“The world is changing!”
~ One gleeful friend said this, waving her invitation to a lesbian wedding.
~ Another said it, removing a bill from her wallet, predicting a day when it would bear a woman’s image.
~ Another said it, pointing to a “Black Lives Matter” banner and sharing the news that the largest retailer in the U.S. will no longer sell Confederate flag merchandise.
~ Another said it, retelling a joke she’d heard from her witty Muslim co-worker.
On the other hand, there’s nothing new under the sun (as it says in Ecclesiastes) when it comes to the chaos and suffering inflicted by those who are hate-filled and frightened, tethered to bigotry. This year, Pride celebrations come on the heels of the massacre in South Carolina. Our nation is reeling, steeped in mourning.
Fortunately, the songs of our faith help us express all that is in our hearts. We sing despair. We sing comfort. We sing hope. As we sing, we pray for courage to continue the hard work of dismantling old prejudices, and we cling to the words of Martin Luther King who said, “The arc of the moral universe is long, but it bends towards justice.”
One who found both change and diversity blessings to be celebrated was Rev. Al Carmines.
A MAN OF THE CLOTH AND THE THEATER CURTAIN
Al Carmines (1936-2005), the openly-gay assistant minister of Judson Memorial Church (American Baptist and UCC) in New York’s Greenwich Village in the 1960s and 70s, earned his degrees from Union Theological Seminary. Later, he founded the Rauschenbusch Memorial United Church of Christ.
At Judson, he was asked to reach out to people who didn’t like church. Carmines was uniquely positioned to do this. He had one foot in the church sanctuary, the other on the stage. By the end of his life, he’d won a number of “Obies” and other drama awards for his theatrical productions.
He said, “If you want to know how to live, go to church. If you want to know how your life is in its deepest roots, go to the theater.”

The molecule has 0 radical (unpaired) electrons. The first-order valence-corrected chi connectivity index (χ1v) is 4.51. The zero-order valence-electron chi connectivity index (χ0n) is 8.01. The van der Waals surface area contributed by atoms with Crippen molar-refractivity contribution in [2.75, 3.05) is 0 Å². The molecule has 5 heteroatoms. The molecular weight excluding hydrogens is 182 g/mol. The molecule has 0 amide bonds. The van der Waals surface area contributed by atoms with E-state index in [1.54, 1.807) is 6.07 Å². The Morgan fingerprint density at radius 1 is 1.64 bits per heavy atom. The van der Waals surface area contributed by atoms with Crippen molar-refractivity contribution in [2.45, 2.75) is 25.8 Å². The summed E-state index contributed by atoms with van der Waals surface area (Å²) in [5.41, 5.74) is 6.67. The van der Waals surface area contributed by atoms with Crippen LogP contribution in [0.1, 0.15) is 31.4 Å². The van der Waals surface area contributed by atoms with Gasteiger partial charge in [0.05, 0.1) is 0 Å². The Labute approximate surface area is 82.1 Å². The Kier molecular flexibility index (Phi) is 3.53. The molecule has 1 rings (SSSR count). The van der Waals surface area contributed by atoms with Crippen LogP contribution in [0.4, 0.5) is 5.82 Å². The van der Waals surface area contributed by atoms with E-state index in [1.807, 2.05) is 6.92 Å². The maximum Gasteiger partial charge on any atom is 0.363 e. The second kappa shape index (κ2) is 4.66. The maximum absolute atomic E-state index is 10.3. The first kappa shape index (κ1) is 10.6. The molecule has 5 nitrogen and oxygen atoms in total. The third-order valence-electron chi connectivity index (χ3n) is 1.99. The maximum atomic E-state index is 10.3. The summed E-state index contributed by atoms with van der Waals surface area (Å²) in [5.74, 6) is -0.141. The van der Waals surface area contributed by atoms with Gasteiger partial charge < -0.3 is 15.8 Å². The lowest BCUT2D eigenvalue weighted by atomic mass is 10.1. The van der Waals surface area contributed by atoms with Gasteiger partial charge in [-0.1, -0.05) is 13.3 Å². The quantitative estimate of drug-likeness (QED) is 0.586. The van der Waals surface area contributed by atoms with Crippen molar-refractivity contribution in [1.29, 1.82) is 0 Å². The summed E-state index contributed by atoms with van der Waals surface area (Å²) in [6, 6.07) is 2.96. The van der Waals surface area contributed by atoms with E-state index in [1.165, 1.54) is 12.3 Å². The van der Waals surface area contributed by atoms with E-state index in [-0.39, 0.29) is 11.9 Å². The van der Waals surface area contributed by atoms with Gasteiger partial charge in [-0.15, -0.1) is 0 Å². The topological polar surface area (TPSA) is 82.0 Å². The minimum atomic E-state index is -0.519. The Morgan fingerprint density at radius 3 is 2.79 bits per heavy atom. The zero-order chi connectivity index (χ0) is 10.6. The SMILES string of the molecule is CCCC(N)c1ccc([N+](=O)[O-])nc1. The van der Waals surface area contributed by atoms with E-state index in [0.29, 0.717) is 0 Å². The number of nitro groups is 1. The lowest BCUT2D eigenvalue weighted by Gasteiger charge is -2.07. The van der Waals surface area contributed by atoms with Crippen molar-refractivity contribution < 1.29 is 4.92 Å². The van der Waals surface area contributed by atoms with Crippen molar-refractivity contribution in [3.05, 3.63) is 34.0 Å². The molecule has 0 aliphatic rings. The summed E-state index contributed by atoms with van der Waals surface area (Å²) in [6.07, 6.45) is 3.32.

Carmines founded the Judson Poets’ Theater, which became a seedbed for experimental and avant-garde performances. He wrote the music and lyrics to dozens of Off-Off Broadway songs and rock operas. His Sunday services had something of a “salon atmosphere,” filled with music, dance, “Happenings,” and dramatic readings.
FROM OUR DIVERSITY, WE PRAISE ONE GOD
Some among us hold fiercely to perceived differences of “the Other”; reinforce separation with legislation, rhetoric, and violence; resent and resist change. Trusting that people can change, we must help them relinquish their fear and invite them to join us as we tear down old walls, open closed circles, build bridges, wave rainbow flags, shout “Welcome!”
In Carmine’s 1973 hymn “MANY GIFTS, ONE SPIRIT” (#114 in the United Methodist Hymnal), we are called to overcome our fear of change, embrace inclusivity, celebrate the Giver and the gifts, and, in whatever voice we know, praise the “one great heart” who created the human family, a living rainbow. Emboldened by Carmine’s lyrics, we praise the “God of many colors,” who welcomes the singing of joyful, healing hymns.
TO GO DEEPER
> Hymn (“Many Gifts, One Spirit”)
Words and music (printable score) from Hymnary.org
“History of Hymns: Many Gifts, One Spirit” by C. Michael Hawn, United Methodist Discipleship Ministries (thorough analysis of the hymn and background on Carmines)
> Gay-Inclusive Hymnody / Singing Activism
“What’s your favorite LGBT hymn?” June 12, 2010 on Jesus In Love Blog
“Open and Affirming (gay-inclusive) Anthems and Hymns” by Bonnie McClain, Choral Net
“Gay-Inclusive Church Choir Sings Hymns Before Memories Pizza” by Evan McMurry on Media-ite, April 5, 2015
“JMU Students Challenge Anti-Gay Preacher with Christian Song” (includes video clip) by Kristin Musulin, USA Today, September 17, 2014
> Al Carmines
“Al Carmines (1936-2005)” a remembrance by Michael Feingold, The Village Voice, August 30, 2005
“Al Carmines Reflections by Roger Cunningham” (4:37 mins)